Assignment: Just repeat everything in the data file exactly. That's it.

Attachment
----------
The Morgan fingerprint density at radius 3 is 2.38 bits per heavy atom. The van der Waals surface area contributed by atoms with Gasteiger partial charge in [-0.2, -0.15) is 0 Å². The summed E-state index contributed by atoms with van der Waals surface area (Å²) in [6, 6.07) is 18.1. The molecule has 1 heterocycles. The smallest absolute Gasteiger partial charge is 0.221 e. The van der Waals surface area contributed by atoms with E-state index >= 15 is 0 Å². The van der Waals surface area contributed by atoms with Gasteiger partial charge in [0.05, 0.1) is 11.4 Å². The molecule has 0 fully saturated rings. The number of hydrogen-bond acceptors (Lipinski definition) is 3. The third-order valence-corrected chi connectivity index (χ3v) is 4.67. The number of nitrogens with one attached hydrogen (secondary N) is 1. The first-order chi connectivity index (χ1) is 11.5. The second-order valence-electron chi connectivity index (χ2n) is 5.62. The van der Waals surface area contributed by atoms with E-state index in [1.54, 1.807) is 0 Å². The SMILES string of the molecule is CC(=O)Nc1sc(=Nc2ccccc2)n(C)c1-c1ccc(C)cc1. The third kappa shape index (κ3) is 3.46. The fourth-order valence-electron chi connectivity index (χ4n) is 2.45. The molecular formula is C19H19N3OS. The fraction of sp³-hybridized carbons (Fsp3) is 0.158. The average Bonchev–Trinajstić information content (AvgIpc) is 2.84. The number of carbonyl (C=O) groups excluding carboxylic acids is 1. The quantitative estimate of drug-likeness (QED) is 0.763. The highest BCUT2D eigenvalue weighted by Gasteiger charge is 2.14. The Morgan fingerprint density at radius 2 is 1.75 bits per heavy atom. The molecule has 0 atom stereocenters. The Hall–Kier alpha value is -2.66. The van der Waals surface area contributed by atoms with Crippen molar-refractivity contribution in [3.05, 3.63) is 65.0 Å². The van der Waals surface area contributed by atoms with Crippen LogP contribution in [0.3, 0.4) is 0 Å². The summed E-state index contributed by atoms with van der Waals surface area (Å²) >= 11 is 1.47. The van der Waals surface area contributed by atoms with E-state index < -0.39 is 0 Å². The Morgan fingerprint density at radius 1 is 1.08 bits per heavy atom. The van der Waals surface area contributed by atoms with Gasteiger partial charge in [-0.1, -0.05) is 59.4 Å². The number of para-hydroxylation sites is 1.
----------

The Morgan fingerprint density at radius 3 is 2.38 bits per heavy atom. The van der Waals surface area contributed by atoms with Gasteiger partial charge in [-0.2, -0.15) is 0 Å². The summed E-state index contributed by atoms with van der Waals surface area (Å²) in [6, 6.07) is 18.1. The molecule has 1 heterocycles. The smallest absolute Gasteiger partial charge is 0.221 e. The van der Waals surface area contributed by atoms with E-state index >= 15 is 0 Å². The van der Waals surface area contributed by atoms with Gasteiger partial charge in [0.05, 0.1) is 11.4 Å². The molecule has 0 fully saturated rings. The number of hydrogen-bond acceptors (Lipinski definition) is 3. The third-order valence-corrected chi connectivity index (χ3v) is 4.67. The number of nitrogens with one attached hydrogen (secondary N) is 1. The first-order chi connectivity index (χ1) is 11.5. The second-order valence-electron chi connectivity index (χ2n) is 5.62. The van der Waals surface area contributed by atoms with E-state index in [1.54, 1.807) is 0 Å². The SMILES string of the molecule is CC(=O)Nc1sc(=Nc2ccccc2)n(C)c1-c1ccc(C)cc1. The third kappa shape index (κ3) is 3.46. The fourth-order valence-electron chi connectivity index (χ4n) is 2.45. The molecular formula is C19H19N3OS. The fraction of sp³-hybridized carbons (Fsp3) is 0.158. The average Bonchev–Trinajstić information content (AvgIpc) is 2.84. The number of carbonyl (C=O) groups excluding carboxylic acids is 1. The quantitative estimate of drug-likeness (QED) is 0.763. The highest BCUT2D eigenvalue weighted by Gasteiger charge is 2.14. The Morgan fingerprint density at radius 2 is 1.75 bits per heavy atom. The molecule has 0 atom stereocenters. The Hall–Kier alpha value is -2.66. The van der Waals surface area contributed by atoms with Crippen molar-refractivity contribution in [3.05, 3.63) is 65.0 Å². The van der Waals surface area contributed by atoms with Crippen LogP contribution in [0.3, 0.4) is 0 Å². The summed E-state index contributed by atoms with van der Waals surface area (Å²) >= 11 is 1.47. The van der Waals surface area contributed by atoms with E-state index < -0.39 is 0 Å². The Morgan fingerprint density at radius 1 is 1.08 bits per heavy atom. The van der Waals surface area contributed by atoms with Gasteiger partial charge in [-0.1, -0.05) is 59.4 Å². The number of para-hydroxylation sites is 1.